Participants also considered equity valuations in their discussion of financial stability. A couple of participants noted that favorable macroeconomic factors provided backing for current equity valuations; in addition, as recent equity price increases did not seem to stem importantly from greater use of leverage by investors, these increases might not pose appreciable risks to financial stability. Several participants observed that the banking system was well capitalized and had ample liquidity, reducing the risk of financial instability. It was noted that financial stability assessments were based on current capital levels within the banking sector, and that such assessments would likely be adjusted should these measures of loss-absorbing capacity change. Participants underscored the need to monitor financial institutions for shifts in behavior–such as an erosion of lending standards or increased reliance on unstable sources of funding–that could lead to subsequent problems. In addition, participants judged that it was important to look for signs that either declining market volatility or heavy concentration by investors in particular assets might create financial imbalances. A couple of participants expressed concern that smaller banks could be assuming significant risks in efforts to expand their CRE lending. Furthermore, a couple of participants saw, as possible sources of financial instability, the pace of increase in real estate prices in the multifamily segment and the pattern of the lending and borrowing activities of certain government-sponsored enterprises.
Participants agreed that the regulatory and supervisory tools developed since the financial crisis had played an important role in fostering financial stability. Changes in regulation had likely helped in making the banking system more resilient to major shocks, in promoting more prudent balance sheet management strategies on the part of nonbank financial institutions, and in reducing the degree to which variations in lending to the private sector intensify cycles in output and in asset prices. Participants agreed that it would not be desirable for the current regulatory framework to be changed in ways that allowed a reemergence of the types of risky practices that contributed to the crisis.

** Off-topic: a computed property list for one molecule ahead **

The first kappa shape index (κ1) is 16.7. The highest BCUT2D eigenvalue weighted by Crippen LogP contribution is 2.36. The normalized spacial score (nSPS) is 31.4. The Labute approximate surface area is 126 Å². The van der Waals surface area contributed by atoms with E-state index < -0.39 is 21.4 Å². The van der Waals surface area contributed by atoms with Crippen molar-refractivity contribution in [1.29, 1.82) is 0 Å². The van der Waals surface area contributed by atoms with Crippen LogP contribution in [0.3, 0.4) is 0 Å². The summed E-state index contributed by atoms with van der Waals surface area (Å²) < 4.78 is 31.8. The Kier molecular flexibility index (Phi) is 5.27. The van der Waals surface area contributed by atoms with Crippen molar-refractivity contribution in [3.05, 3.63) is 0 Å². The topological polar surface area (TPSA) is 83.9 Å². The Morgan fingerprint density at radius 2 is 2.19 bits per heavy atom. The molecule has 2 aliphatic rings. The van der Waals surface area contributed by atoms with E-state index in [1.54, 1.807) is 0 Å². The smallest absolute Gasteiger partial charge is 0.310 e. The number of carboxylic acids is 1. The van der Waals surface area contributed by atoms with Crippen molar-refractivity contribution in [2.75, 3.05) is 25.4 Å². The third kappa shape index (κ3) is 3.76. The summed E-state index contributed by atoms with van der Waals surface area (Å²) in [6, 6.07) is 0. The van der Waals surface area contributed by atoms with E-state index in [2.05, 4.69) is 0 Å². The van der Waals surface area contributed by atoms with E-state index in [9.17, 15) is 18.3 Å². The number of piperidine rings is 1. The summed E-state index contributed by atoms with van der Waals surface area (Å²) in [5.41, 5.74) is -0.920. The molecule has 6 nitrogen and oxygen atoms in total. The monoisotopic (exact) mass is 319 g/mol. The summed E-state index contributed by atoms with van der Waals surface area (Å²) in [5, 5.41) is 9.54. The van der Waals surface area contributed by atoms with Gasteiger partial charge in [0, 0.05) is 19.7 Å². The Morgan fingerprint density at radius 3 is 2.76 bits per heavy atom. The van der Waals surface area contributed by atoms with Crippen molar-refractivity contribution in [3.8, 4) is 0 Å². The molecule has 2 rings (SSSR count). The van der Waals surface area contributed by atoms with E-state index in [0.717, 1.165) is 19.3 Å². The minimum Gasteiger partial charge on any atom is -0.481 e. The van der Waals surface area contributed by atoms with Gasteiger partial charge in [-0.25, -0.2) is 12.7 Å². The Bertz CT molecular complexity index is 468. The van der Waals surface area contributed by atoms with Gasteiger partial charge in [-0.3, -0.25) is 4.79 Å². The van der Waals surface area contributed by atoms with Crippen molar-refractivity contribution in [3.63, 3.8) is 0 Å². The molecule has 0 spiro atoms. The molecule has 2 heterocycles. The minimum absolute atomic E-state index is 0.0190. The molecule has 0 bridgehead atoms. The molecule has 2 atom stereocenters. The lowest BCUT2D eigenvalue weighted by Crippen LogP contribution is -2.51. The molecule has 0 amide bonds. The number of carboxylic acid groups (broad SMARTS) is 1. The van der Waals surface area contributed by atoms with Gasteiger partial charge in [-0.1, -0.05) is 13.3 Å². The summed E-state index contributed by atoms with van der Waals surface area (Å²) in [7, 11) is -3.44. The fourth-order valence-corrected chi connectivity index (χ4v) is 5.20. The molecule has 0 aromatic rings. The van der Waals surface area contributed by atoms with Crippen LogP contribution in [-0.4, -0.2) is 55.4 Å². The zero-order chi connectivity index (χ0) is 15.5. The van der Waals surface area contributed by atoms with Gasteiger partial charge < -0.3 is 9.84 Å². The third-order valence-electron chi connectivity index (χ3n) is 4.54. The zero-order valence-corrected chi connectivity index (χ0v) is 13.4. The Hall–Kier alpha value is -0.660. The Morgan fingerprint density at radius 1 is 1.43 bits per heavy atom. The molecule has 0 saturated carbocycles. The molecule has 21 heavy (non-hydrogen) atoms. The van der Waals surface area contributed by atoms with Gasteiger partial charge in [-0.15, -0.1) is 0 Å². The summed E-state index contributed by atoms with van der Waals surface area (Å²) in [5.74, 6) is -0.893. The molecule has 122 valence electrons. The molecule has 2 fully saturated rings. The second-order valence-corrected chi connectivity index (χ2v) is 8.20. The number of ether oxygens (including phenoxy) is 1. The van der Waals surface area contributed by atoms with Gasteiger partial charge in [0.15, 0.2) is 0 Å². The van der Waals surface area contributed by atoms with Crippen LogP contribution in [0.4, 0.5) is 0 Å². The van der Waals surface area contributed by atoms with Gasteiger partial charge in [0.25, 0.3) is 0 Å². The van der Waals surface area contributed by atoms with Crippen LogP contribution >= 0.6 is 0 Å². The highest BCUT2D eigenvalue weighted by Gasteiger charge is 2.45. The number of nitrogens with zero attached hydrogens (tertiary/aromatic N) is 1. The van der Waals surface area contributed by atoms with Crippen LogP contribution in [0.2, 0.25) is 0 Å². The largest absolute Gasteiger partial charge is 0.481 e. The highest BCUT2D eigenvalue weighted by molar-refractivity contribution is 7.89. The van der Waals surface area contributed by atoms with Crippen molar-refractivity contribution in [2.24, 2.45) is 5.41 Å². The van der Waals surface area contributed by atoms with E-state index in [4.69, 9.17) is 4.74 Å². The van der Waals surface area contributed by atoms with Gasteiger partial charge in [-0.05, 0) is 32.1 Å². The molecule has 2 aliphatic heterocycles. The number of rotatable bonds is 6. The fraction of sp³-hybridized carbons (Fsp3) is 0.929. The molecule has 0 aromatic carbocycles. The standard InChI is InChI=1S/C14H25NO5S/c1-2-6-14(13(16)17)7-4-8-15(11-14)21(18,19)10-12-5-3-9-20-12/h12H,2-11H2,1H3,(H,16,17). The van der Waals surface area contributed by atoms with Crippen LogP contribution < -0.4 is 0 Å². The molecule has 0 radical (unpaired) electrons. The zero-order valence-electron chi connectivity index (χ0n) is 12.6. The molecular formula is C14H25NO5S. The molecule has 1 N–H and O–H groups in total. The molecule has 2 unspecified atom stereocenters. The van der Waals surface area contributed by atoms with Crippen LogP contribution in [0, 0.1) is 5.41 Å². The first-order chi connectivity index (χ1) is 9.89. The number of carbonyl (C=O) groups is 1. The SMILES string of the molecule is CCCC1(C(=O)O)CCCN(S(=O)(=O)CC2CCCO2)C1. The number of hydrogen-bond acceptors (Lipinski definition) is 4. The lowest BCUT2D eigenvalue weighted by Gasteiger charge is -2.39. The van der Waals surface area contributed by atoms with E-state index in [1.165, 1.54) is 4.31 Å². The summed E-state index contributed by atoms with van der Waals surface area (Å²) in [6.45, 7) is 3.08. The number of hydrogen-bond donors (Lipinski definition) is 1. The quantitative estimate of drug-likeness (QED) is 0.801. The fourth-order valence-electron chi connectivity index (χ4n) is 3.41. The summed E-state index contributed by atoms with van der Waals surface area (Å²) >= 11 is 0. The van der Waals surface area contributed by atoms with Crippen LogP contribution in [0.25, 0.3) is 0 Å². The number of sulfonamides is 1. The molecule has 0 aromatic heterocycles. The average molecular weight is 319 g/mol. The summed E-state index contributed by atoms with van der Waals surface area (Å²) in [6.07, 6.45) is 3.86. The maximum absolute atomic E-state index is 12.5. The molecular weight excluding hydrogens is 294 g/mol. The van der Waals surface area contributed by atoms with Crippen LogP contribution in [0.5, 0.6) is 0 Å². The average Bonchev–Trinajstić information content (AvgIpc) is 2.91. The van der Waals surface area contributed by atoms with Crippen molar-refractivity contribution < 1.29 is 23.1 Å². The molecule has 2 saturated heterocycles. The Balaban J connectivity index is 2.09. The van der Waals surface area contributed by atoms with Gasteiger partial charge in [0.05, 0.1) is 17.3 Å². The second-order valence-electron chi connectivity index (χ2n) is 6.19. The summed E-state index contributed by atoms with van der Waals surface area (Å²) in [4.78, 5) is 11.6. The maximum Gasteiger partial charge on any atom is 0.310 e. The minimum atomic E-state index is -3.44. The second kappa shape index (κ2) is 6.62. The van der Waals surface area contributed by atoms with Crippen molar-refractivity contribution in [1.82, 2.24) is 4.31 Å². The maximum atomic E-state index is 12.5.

In their discussion of monetary policy, participants reaffirmed their view that a gradual approach to removing policy accommodation was likely to remain appropriate to promote the Committee’s objectives of maximum employment and 2 percent inflation. Participants commented on a number of factors that would influence their ongoing assessments of the appropriate path for the federal funds rate. Most saw the outlook for economic activity and the labor market as little changed from their earlier projections and continued to anticipate that inflation would stabilize around the Committee’s 2 percent objective over the medium term. However, some participants expressed concern about the recent decline in inflation, which had occurred even as resource utilization had tightened, and noted their increased uncertainty about the outlook for inflation. They observed that the Committee could afford to be patient under current circumstances in deciding when to increase the federal funds rate further and argued against additional adjustments until incoming information confirmed that the recent low readings on inflation were not likely to persist and that inflation was more clearly on a path toward the Committee’s symmetric 2 percent objective over the medium term. In contrast, some other participants were more worried about risks arising from a labor market that had already reached full employment and was projected to tighten further or from the easing in financial conditions that had developed since the Committee’s policy normalization process was initiated in December 2015. They cautioned that a delay in gradually removing policy accommodation could result in an overshooting of the Committee’s inflation objective that would likely be costly to reverse, or that a delay could lead to an intensification of financial stability risks or to other imbalances that might prove difficult to unwind. One participant stressed that the risks both to the Committee’s inflation objective and to financial stability would require careful monitoring. This participant expressed the view that a gradual approach to removing policy accommodation would likely strike the appropriate balance between promoting the Committee’s inflation and full employment objectives and mitigating financial stability concerns.